US 2079267 A
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Description (OCR text may contain errors)
May 4 1937.
Filed March 16, 1936 INVENTOR5 Patented May 4, 1937 UNITED STATES CURTAIN ROD Robert D. W. Vroom and Walter H. Toelle,
Wallingford, Conn., assignors to H. L. Judd Company, Inc., New York, N. Y., a corporation of Delaware Application March 16, 1936, Serial No. 68,991
Our invention relates to a curtain rod.
It is the principal object of the invention to provide a curtain rod which may be quickly adjusted to length and which may be put up without brackets and without the use of tools.
Another object is to provide a readily adjustable curtain rod which is simple in construction,
cheap to manufacture, of few parts, and effective in use.
Other objects will be hereinafter pointed out or will become apparent upon a reading of the specification.
, In the drawing which shows, for illustrative purposes only, a preferred form of the invention- Fig. 1 is a view in elevation of a curtain rod illustrating features of the invention and showing the rod applied; and
Fig. 2 is an enlarged fragmentary view of the rod, parts beingbroken away.
Our improved rod includes a pair of telescopic or relatively slidable rod members which in the formshown comprise a hollow tubular rod5 and an inside rod 6, which may be solid and is slidably received in the hollow rod 5. The free ends of the rods 5 and 6 are provided with holding members,
such as friction rubber caps 1-1, which may engage the sides of a window casing or the sides of a door frame or other surfaces, herein generally termed wall surfaces.
When in use the rod members are urged telescopically outwardly so as to cause the opposite ends of the rod to frictionally and tightly grip opposite wall surfaces. One of the rod members carries a spring positioned to abut the end of the other rod member, so asto urge the rod members outwardly relatively to each other. The spring is adjustable on one of the rods so that, regardless of the extension of the rod, the frictional hold-' ing forces may be the same. By this means the eiiective overall length of the rod may be varied to adapt it to window casings, for example, of different widths. In the form illustrated a coil spring 8 is carried by and surrounds the rod 6 and the free end of the spring is of a size to abut the end of the rod 5 or a finish piece or ferrule 9 thereon. The spring 8 is held in various adjusted positions on the rod 6 so as to permit extension of the rods and adjustment of the spring holding forces. The rod 6 is provided with means, such as a spiral thread in the form of a groove l0, extending substantially throughout a substantial portion of its length and the spring 8 at one end is reduced so as to fit the groove Ill and form in effect what may be termed a spring nut, formed by one or more of the several coils ll fitting in the groove 10. It will thus be seen that when the spring 8 is turned on the rod 6 the spring will be shifted longitudinally on the rod and the two rods therefore adjusted relatively to each other. Furthermore, by having the spring adjustable at will on the rod, the extent of the friction forces to hold the rod in place may be adjusted to the desired extent within the limits of the particular spring employed. Our improved rod, it will be noted, may be very quickly and readily applied to window casings, door openings and the like, of varying widths. It may be caused to hold with the desired force within the limits of the spring and any wear or give in the parts will be readily taken up by the spring 8.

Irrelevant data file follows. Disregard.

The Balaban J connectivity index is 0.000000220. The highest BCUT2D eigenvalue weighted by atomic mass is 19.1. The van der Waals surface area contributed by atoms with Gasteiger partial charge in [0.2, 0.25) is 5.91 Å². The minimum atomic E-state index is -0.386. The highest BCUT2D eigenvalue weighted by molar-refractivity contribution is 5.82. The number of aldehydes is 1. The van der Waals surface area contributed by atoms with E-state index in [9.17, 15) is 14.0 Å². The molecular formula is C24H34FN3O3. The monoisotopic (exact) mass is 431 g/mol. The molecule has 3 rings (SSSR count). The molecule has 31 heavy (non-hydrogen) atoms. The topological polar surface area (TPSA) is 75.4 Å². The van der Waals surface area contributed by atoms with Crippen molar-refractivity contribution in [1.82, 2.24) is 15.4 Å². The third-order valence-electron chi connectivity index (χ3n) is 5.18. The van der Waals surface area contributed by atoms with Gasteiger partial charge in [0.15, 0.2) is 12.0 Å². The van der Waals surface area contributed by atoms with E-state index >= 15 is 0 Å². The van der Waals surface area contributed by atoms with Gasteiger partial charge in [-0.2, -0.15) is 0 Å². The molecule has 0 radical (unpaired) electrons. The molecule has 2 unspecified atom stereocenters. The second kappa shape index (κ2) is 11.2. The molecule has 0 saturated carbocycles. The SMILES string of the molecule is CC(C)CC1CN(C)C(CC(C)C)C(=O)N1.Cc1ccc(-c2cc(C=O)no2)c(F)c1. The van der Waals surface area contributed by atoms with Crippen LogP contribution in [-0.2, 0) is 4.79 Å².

While the invention has been described in considerable detail and a preferred form illustrated, it is to be understood that various changes may bemade within the scope of the invention as defined in the appended claims.
1. In a curtain rod, a pair of telescopic rod members, a spring surrounding one of said rod members and engageable with the other rod member, one of said rod members having a thread thereon and said spring having an end reduced so as to fit said thread, whereby upon rotation of said spring on its rod the spring and rod will be moved relatively to each other, for the purpose described.
2. In a curtain rod, a hollow tubular rod member, a solid rod member telescopically received within said hollow rod member, said solid rod member having a spiral groove thereon, a wire nut received in said groove, saidwire nut being extended into spring form and engageable with the end of said hollow tubular rod, for the purpose described.
3. In a curtain rod, a pair of telescopic rod members, frictionmembers secured on the free ends of said rod members, the inner of said telescopic rod members having a spiral spring thereon engageable with the other of said telescopic rod members, and means on the outside of the inner of said telescopic rod members for holding one end of said spring in adjusted position there- 4. In a curtain support, two rods slidable one within the other, a spiral coil spring mounted on the outside of the inner rod, one end bearing against the end of the outer rod, and means on the outside of the inner rod to hold the other end of said spring to different positions thereon to vary the effective overall length of said support.
ROBERT D. W. VROOM. WALTER H. TOELLE.